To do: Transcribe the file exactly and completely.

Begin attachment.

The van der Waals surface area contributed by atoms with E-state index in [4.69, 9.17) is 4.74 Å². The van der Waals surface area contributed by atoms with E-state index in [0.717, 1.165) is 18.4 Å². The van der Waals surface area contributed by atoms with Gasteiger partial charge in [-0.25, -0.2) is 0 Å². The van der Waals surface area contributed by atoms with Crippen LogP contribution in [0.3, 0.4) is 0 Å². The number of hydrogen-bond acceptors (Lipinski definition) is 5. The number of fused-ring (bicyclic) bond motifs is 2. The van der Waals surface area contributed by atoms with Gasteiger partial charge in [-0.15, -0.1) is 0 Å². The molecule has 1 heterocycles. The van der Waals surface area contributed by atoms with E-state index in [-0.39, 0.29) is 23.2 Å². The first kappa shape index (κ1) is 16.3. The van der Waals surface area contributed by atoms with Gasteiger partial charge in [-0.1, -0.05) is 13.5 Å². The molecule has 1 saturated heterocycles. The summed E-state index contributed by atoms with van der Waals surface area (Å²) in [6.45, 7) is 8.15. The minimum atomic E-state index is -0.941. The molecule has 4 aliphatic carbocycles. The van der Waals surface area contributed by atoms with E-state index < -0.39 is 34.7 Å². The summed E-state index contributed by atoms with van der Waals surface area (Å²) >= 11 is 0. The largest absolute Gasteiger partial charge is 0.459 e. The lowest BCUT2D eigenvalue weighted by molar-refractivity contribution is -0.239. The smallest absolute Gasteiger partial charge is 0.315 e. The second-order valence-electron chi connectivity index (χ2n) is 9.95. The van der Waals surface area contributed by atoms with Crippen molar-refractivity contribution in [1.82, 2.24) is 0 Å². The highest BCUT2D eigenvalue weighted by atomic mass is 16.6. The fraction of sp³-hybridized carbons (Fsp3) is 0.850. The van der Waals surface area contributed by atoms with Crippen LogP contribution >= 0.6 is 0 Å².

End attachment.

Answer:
The van der Waals surface area contributed by atoms with E-state index in [4.69, 9.17) is 4.74 Å². The van der Waals surface area contributed by atoms with E-state index in [0.717, 1.165) is 18.4 Å². The van der Waals surface area contributed by atoms with Gasteiger partial charge in [-0.25, -0.2) is 0 Å². The van der Waals surface area contributed by atoms with Crippen LogP contribution in [0.3, 0.4) is 0 Å². The number of hydrogen-bond acceptors (Lipinski definition) is 5. The number of fused-ring (bicyclic) bond motifs is 2. The van der Waals surface area contributed by atoms with Gasteiger partial charge in [-0.15, -0.1) is 0 Å². The molecule has 1 heterocycles. The van der Waals surface area contributed by atoms with E-state index in [-0.39, 0.29) is 23.2 Å². The first kappa shape index (κ1) is 16.3. The van der Waals surface area contributed by atoms with Gasteiger partial charge in [-0.1, -0.05) is 13.5 Å². The molecule has 1 saturated heterocycles. The summed E-state index contributed by atoms with van der Waals surface area (Å²) in [6.45, 7) is 8.15. The minimum atomic E-state index is -0.941. The molecule has 4 aliphatic carbocycles. The van der Waals surface area contributed by atoms with E-state index < -0.39 is 34.7 Å². The summed E-state index contributed by atoms with van der Waals surface area (Å²) >= 11 is 0. The largest absolute Gasteiger partial charge is 0.459 e. The lowest BCUT2D eigenvalue weighted by molar-refractivity contribution is -0.239. The smallest absolute Gasteiger partial charge is 0.315 e. The second-order valence-electron chi connectivity index (χ2n) is 9.95. The van der Waals surface area contributed by atoms with Crippen molar-refractivity contribution in [1.82, 2.24) is 0 Å². The highest BCUT2D eigenvalue weighted by atomic mass is 16.6. The fraction of sp³-hybridized carbons (Fsp3) is 0.850. The van der Waals surface area contributed by atoms with Crippen LogP contribution >= 0.6 is 0 Å².